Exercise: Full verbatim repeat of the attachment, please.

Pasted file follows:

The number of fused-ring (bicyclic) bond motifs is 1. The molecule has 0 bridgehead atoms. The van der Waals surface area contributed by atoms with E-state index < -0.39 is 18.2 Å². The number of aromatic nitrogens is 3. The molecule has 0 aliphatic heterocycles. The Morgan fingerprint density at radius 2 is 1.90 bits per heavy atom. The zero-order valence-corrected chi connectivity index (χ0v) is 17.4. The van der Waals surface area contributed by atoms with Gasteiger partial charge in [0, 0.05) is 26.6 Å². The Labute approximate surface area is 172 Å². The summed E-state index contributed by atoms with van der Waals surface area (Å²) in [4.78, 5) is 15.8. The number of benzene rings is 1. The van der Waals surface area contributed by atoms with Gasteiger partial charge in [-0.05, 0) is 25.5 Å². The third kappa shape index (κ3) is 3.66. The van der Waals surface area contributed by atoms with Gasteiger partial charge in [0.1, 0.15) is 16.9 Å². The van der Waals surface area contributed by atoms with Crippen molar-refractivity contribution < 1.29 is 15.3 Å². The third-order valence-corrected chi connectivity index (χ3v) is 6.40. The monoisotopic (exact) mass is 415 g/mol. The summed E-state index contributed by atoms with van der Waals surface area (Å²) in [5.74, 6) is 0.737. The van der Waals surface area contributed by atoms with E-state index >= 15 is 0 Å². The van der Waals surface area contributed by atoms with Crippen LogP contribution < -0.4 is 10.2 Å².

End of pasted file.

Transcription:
The number of fused-ring (bicyclic) bond motifs is 1. The molecule has 0 bridgehead atoms. The van der Waals surface area contributed by atoms with E-state index < -0.39 is 18.2 Å². The number of aromatic nitrogens is 3. The molecule has 0 aliphatic heterocycles. The Morgan fingerprint density at radius 2 is 1.90 bits per heavy atom. The zero-order valence-corrected chi connectivity index (χ0v) is 17.4. The van der Waals surface area contributed by atoms with Gasteiger partial charge in [0, 0.05) is 26.6 Å². The Labute approximate surface area is 172 Å². The summed E-state index contributed by atoms with van der Waals surface area (Å²) in [4.78, 5) is 15.8. The number of benzene rings is 1. The van der Waals surface area contributed by atoms with Gasteiger partial charge in [-0.05, 0) is 25.5 Å². The third kappa shape index (κ3) is 3.66. The van der Waals surface area contributed by atoms with Gasteiger partial charge in [0.1, 0.15) is 16.9 Å². The van der Waals surface area contributed by atoms with Crippen molar-refractivity contribution < 1.29 is 15.3 Å². The third-order valence-corrected chi connectivity index (χ3v) is 6.40. The monoisotopic (exact) mass is 415 g/mol. The summed E-state index contributed by atoms with van der Waals surface area (Å²) in [5.74, 6) is 0.737. The van der Waals surface area contributed by atoms with E-state index >= 15 is 0 Å². The van der Waals surface area contributed by atoms with Crippen LogP contribution < -0.4 is 10.2 Å².